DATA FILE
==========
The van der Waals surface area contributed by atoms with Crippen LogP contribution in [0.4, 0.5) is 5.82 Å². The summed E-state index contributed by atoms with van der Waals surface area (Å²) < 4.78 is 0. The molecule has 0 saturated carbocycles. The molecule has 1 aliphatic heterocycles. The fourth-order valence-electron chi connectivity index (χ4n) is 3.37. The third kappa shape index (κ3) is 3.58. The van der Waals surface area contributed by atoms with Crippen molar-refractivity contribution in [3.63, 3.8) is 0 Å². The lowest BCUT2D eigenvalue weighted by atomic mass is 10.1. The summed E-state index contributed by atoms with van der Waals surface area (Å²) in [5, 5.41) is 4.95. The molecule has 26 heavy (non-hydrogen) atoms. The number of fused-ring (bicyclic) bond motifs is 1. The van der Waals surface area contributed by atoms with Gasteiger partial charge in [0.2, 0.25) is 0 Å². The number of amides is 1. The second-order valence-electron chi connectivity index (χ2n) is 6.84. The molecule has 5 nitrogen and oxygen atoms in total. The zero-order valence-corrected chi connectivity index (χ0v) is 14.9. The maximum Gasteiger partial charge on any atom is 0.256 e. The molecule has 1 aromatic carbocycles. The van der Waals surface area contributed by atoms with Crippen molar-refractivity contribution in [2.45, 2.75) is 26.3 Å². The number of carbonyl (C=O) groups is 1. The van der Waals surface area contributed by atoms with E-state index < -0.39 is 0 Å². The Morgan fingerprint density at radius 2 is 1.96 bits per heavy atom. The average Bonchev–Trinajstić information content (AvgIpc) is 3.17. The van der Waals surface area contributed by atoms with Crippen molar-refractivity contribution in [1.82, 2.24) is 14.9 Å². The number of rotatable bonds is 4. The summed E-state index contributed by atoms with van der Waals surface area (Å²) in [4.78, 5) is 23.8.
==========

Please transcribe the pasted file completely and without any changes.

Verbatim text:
The van der Waals surface area contributed by atoms with Crippen LogP contribution in [0.4, 0.5) is 5.82 Å². The summed E-state index contributed by atoms with van der Waals surface area (Å²) < 4.78 is 0. The molecule has 0 saturated carbocycles. The molecule has 1 aliphatic heterocycles. The fourth-order valence-electron chi connectivity index (χ4n) is 3.37. The third kappa shape index (κ3) is 3.58. The van der Waals surface area contributed by atoms with Crippen molar-refractivity contribution in [3.63, 3.8) is 0 Å². The lowest BCUT2D eigenvalue weighted by atomic mass is 10.1. The summed E-state index contributed by atoms with van der Waals surface area (Å²) in [5, 5.41) is 4.95. The molecule has 26 heavy (non-hydrogen) atoms. The number of fused-ring (bicyclic) bond motifs is 1. The van der Waals surface area contributed by atoms with Gasteiger partial charge in [0.2, 0.25) is 0 Å². The number of amides is 1. The second-order valence-electron chi connectivity index (χ2n) is 6.84. The molecule has 5 nitrogen and oxygen atoms in total. The zero-order valence-corrected chi connectivity index (χ0v) is 14.9. The maximum Gasteiger partial charge on any atom is 0.256 e. The molecule has 1 aromatic carbocycles. The van der Waals surface area contributed by atoms with Crippen molar-refractivity contribution in [2.45, 2.75) is 26.3 Å². The number of carbonyl (C=O) groups is 1. The van der Waals surface area contributed by atoms with E-state index < -0.39 is 0 Å². The Morgan fingerprint density at radius 2 is 1.96 bits per heavy atom. The average Bonchev–Trinajstić information content (AvgIpc) is 3.17. The van der Waals surface area contributed by atoms with Crippen molar-refractivity contribution in [1.82, 2.24) is 14.9 Å². The number of rotatable bonds is 4. The summed E-state index contributed by atoms with van der Waals surface area (Å²) in [4.78, 5) is 23.8.